Source: cfp | call for papers
The Society for the Study of Early Modern Women (ssemw.org) invites proposals for a sponsored roundtable at the Modern Language Association in New York, January 4-7, 2018. The session approved by SSEMW (as an Affiliated Organization) is automatically accepted for the MLA convention. All participants must be members of both MLA and SSEMW by April 1, 2017.
We invite proposals on the topic of early modern women and the environment. Topics might include women’s management of natural or built environments; theoretical approaches (new materialist, ecofeminist, and others) to gender and place; or evidence of creative ‘authorship’ in women’s environments. Contributions from a variety of disciplines and national literatures are encouraged.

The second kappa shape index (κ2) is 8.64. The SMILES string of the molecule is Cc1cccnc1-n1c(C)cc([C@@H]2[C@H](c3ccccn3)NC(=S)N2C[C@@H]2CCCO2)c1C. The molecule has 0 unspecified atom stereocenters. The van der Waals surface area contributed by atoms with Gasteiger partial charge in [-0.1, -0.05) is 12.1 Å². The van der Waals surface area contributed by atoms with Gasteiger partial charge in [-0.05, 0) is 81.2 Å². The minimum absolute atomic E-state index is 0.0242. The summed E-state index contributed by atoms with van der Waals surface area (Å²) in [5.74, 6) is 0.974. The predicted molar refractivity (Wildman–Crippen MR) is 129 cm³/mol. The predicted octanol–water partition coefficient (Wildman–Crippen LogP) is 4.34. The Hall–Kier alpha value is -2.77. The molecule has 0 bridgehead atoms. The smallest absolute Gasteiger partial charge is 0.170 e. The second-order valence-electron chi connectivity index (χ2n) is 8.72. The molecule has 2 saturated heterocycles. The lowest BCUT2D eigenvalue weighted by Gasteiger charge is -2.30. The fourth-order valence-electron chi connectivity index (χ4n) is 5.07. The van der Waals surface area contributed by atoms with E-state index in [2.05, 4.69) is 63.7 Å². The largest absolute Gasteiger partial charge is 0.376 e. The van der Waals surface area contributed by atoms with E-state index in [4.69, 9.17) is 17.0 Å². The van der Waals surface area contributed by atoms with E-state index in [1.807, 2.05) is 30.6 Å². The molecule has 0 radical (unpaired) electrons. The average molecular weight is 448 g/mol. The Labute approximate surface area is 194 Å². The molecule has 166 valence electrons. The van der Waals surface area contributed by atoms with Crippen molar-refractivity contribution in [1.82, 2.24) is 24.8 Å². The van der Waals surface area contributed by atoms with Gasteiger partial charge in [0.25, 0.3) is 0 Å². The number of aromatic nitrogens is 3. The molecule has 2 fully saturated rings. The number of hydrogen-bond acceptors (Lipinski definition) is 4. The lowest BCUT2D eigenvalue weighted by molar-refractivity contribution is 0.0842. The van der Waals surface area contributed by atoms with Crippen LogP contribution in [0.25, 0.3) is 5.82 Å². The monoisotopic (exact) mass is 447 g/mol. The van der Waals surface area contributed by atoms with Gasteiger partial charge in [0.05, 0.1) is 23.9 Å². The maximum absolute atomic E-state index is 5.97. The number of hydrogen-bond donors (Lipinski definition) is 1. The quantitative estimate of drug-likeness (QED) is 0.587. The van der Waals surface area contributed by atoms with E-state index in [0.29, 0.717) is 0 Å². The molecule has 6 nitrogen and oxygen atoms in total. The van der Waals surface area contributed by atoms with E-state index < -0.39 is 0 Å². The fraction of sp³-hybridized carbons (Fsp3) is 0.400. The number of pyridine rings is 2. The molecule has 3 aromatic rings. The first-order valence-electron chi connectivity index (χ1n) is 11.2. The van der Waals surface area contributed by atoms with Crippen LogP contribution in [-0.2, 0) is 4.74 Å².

The roundtable will consist of brief (10-minute) opening comments by five speakers followed by general discussion. Although initial comments may be presented formally or informally, each participant should provide an abstract describing his/her contribution.
Proposals for full roundtables must include:
– names of speakers; institutional affiliations; and email addresses
– brief biographies for speakers (150 words each)
– presentation abstracts (10 minutes each) (150 words each)
– specification of audio/visual needs
Proposals for individual papers, consisting of a 150-word presentation abstract and a brief biography (150 words) are also welcome.
Please send proposals by Wednesday, March 15, 2017, to Patricia Phillippy, SSEMW liaison with the Modern Language Association, firstname.lastname@example.org.